Xyratex is mainly an enterprise storage solutions supplier (to NetApp, EMC, Dell, Hewlett Packard, IBM…) and to a much smaller extent an equipment supplier to the hard drive manufacturers (Seagate and Western Digital)
When I found about it last week it was trading at a bit over 8 (it just went up 11% to 9.28 today !)
Here are some points that drew my attention :
- Almost 4 cash/share
- No debt
- Cyclical business
- Just paid 2 dollars per share in dividends
- Fixed 4% cash dividends
- Cash flows not bad at all
- Just last year it returned 25% of its market cap in dividends
- It had recently around 50% of its market capitalization in cash. Now that the stock run up a bit it is lower.
- It also bought almost 10% of its shares since the end of 2010. For example in 2011 it bought 3.6 million shares for 32.6 millions , that’s just 8.97 per share, very close to the year low, in 2012 they also bought smaller amounts on the low side of the year, I would not be surprised if they keep buying at current levels.
- The company originally was a spin off from IBM (and makes sure that it’s known).
It’s a small cap, mainly an unknown company. No problem with that, even better.
I came to know it thanks to Western Digital, one of their clients and at the same time suppliers.
I decided to study it more to expand my circle of knowledge and who knows maybe buy… I thought it could make for a nice acquisition target.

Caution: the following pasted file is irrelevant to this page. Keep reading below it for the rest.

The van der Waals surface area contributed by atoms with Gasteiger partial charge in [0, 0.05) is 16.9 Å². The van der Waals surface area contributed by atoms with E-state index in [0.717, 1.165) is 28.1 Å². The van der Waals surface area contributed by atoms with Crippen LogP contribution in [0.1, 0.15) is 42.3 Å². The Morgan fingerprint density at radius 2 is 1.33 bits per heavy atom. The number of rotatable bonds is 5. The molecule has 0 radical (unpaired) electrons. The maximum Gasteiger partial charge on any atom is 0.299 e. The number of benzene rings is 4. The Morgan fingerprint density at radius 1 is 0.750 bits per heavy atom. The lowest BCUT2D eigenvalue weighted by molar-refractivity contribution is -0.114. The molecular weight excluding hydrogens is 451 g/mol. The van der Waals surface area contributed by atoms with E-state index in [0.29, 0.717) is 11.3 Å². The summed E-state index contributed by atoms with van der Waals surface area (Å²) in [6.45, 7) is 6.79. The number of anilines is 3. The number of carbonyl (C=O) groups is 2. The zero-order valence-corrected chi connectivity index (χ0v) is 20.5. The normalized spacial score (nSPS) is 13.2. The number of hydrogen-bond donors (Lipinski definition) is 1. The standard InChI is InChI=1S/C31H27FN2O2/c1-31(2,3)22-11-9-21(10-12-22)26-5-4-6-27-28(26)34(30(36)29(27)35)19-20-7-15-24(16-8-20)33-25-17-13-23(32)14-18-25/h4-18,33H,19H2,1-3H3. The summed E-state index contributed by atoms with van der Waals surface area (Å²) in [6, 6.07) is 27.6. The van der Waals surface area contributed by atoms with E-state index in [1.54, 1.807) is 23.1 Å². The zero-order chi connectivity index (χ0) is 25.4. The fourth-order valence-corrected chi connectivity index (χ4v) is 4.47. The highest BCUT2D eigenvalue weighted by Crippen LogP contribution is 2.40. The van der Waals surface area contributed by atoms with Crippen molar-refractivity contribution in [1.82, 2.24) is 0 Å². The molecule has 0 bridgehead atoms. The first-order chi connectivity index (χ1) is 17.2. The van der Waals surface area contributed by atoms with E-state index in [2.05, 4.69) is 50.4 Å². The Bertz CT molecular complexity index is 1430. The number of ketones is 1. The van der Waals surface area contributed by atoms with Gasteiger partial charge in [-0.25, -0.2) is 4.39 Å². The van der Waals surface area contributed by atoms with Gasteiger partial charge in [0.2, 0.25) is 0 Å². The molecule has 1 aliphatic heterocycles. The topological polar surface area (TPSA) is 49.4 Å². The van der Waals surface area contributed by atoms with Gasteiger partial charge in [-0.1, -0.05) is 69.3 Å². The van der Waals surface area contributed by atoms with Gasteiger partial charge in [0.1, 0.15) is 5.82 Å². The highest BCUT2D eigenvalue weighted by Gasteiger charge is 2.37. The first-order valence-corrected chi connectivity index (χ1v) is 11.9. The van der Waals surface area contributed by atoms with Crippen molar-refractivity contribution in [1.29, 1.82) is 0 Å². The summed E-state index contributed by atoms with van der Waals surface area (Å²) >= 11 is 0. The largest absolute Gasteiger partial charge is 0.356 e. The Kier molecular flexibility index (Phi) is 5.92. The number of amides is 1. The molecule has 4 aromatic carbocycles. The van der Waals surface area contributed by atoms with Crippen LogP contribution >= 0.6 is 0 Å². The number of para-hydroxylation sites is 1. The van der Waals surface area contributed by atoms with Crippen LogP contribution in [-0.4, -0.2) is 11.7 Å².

One thing worth noting is that their share price was cut in half in 2012, it has been trading at low levels in comparison to it’s tangible assets but its earnings have been very volatile. In 2004 it lost $120 million, after a look at their annual report that year I saw it was mainly due to non cash charges related to their IPO that forced them to record under GAAP equity compensation expenses of $168.1 million.
After the superficial initial look at the numbers and year reports I read during the weekend 10Ks from companies that are supplied directly by hard disk drive manufacturers, specifically NetApp, EMC, XRTX and VMWare. All of them are pure play storage solutions suppliers. One of the biggest cost (or the biggest) of those companies are HDD drives. I know a about that sector because Western Digital has been in my portfolio several times (including a moderate position now).